Jan 4, 1:36am Top

Happy New Year
Happy New Group here
This place is full of friends
I hope it never ends
It brew of erudition and good cheer.

Jan 4, 7:20am Top

>2 drneutron: Way too many people are reading it here, I should probably get it too.

Jan 4, 9:09am Top

re: A Gentleman in Moscow - it's not quite what I expected. It starts out very light and sort of animated and then slowly gets darker and darker. In some ways, I think it would make an interesting graphic novel.

Edited: Jan 4, 9:15am Top

Hi and Happy New Year to you!

See message above about A Gentleman....

Jan 4, 10:19pm Top

Hope your 2018 is filled with good reads!

Jan 10, 5:38pm Top

Belated Happy New Year!

Jan 18, 4:28pm Top

Finished reading In the Midst of Winter by Isabelle Allende. I gave it 4 stars. It is rather light reading though it deals with heavy topics of illiegal immigration, human trafficking, and despotic dictatorships.
I suspect my book group will like it.

Edited: Jan 29, 6:00pm Top

Just my first two book reviews for 2018. Reviews for In the Midst of Winter and A Dangerous Place are on the book pages.

Next I will have to review A Gentleman in Moscow, but that will have to wait for a day or two.

Feb 2, 5:15pm Top

Review: A Gentleman in Moscow

I had a hard time getting into this book at the beginning, but as it progressed I became more engaged in the story and the many sub-stories within the book.

Resourceful 32 y.o. Count Alexander Ilyich Rostov is sentenced to house arrest in the elegant Moscow Metropol Hotel and his residence is moved from a second floor luxury suite to the 6th floor belfry in 1922. His crime: being born into the Tsarist aristocracy. As Stalin's grip clenches Russia, the Count, after a bout of depression, goes about setting up a life within the confines of the Metropol. Nine year old Nina, who is also temporarily confined to the hotel, provides the key(s) that release him from depression and provides him with all he needs to create a world within the Metropol.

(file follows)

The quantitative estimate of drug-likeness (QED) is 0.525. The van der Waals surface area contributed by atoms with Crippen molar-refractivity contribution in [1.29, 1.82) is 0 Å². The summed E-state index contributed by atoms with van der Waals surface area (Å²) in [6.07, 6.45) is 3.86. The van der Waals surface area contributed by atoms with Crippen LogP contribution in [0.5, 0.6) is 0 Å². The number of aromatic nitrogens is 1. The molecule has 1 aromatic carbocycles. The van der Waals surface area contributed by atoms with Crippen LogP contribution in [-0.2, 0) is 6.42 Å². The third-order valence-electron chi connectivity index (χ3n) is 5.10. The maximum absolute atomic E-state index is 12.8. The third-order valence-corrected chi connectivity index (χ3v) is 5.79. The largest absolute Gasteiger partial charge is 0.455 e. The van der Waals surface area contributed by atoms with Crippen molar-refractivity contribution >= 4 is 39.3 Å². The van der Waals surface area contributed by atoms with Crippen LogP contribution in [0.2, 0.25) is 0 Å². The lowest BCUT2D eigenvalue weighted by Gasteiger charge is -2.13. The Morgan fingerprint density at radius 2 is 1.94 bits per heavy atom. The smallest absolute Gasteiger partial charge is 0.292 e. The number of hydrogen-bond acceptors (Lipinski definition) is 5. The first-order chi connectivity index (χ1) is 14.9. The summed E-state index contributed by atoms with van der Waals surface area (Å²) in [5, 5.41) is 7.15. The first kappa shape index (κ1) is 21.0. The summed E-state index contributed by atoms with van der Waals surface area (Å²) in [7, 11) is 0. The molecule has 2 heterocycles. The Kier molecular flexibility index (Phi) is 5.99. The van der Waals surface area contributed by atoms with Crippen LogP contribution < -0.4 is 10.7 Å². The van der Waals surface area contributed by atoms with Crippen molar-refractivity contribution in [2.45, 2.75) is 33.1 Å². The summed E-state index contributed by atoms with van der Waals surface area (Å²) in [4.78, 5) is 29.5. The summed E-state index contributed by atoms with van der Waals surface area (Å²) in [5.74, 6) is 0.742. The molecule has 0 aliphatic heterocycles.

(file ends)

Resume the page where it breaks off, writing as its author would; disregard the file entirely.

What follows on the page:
If one is confined, then one must set about establishing means to acquire life's essentials: food, beverage, clothing, meaningful work, and love. Alexander finds all of these things within the Metropol. He establishes relationships with the chef, the bar tender, the seamstress, a returning actress, and adult Nina returns to leave her daughter, Sophia, with the the Count.

There are many small stories within the larger story that enhance the entertainment value of the novel. There is a clandestine assembling of a secret midnight meal in the middle of the siege on Moscow during WWII. There is ongoing relationship with Soviet General Osip in which the Count mentors him in the underpinnings of western culture. That relationship turns to the Count's advantage in the end. There are several other entertaining sub-stories embedded in the book, which I found delightful.

The book is structured almost like Russian nesting dolls: time is condensed in the first and last part of the book, while the time periods between chapters expand outward in the center of the book, which is the time covering the Great Depression and WWII.